Precipitation contributes to plant height, but not reproductive effort, for western prairie fringed orchid (Platanthera praeclara Sheviak & Bowles): Evidence from herbarium records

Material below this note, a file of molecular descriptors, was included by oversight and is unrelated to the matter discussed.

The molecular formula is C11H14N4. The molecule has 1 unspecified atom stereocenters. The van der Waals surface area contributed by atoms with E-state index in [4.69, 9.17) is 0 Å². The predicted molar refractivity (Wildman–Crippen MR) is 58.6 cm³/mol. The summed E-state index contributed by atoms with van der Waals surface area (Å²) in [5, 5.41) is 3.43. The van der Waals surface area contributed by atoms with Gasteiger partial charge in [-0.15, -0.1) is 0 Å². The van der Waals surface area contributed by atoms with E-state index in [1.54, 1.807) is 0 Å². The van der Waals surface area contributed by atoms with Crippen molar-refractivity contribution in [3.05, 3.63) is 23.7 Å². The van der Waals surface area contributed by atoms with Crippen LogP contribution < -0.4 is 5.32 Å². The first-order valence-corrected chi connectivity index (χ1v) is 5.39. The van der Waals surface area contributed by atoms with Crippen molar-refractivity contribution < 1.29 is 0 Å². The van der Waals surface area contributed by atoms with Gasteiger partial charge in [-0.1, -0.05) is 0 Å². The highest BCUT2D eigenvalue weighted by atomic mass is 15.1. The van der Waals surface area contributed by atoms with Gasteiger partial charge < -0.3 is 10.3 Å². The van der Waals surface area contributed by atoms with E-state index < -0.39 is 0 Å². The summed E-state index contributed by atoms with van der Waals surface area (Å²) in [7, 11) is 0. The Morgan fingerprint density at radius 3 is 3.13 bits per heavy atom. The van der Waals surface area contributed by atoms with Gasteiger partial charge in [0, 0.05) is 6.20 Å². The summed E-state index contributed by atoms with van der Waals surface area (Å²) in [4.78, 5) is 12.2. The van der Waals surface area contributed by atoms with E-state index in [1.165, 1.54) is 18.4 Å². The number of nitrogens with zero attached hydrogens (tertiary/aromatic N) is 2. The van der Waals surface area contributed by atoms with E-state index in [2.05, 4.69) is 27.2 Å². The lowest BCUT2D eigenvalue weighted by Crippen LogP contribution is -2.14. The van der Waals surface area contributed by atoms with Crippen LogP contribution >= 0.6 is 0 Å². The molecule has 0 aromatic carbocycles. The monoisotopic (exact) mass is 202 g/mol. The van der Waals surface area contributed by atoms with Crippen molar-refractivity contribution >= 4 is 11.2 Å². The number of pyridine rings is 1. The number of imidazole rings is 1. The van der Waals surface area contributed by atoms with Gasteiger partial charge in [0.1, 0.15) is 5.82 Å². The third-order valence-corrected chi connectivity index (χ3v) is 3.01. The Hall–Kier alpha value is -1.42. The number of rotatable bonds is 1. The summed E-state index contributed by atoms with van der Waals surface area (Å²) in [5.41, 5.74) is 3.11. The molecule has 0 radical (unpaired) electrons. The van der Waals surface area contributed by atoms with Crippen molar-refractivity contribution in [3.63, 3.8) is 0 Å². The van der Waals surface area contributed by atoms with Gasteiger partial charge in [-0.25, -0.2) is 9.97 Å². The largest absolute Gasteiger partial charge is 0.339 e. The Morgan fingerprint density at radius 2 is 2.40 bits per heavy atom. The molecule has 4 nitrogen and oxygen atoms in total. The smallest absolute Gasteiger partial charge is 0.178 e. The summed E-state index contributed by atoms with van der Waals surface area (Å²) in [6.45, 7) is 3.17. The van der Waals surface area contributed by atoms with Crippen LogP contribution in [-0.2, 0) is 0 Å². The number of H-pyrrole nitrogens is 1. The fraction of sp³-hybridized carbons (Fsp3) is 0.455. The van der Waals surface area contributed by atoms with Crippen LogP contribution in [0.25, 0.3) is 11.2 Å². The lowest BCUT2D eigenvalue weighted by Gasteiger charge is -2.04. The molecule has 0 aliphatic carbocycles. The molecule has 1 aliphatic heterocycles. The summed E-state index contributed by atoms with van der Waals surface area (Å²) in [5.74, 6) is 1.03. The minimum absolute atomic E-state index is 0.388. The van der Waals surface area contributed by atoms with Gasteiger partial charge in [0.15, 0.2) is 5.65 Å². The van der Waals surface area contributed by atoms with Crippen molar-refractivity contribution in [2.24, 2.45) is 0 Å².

The western fringed prairie orchid (WFPO) is a rare plant found in mesic to wet tallgrass prairies in the Great Plains and Midwest regions of the United States. The size of WFPO populations varies considerably from year to year, and studies have suggested that population size is dependent on precipitation during critical periods in the plant's annual development. We hypothesized that plant height and reproductive effort would also be controlled by precipitation, either during these periods or over a broader period. We acquired available images of WFPO from 21 herbaria, and of these 141 individual plants had information adequate for analysis, although some population/year combinations were represented multiple times. For each specimen, we measured plant height (cm) and reproductive effort (as measured by total flower and bud count). We used bootstrapped linear regression, randomly selecting one individual from each population/year combination, to compare precipitation models, both during critical periods and the various summaries. We found that precipitation during the phenologically critical periods was a poor predictor of plant height and reproductive effort. Of the broader precipitation variables, accumulated precipitation from January 1 to collection date best described plant height. We also used correlations to detect a relationship among the variables WFPO height, reproductive effort, precipitation, latitude, and year of collection. Year of specimen collection was negatively correlated with WFPO plant height and accumulated precipitation, suggesting that both have declined in more recent years. Negative correlations with latitude also suggest height and precipitation decrease in the northern part of WFPO's range. Reproductive effort was not related to tested precipitation variables; however, it was weakly correlated with plant height. Although the results are limited, this study leverages available data and makes inferences on WFPO biology over broad ranges of time (1894–2012) and latitude (37.5°–49.9°).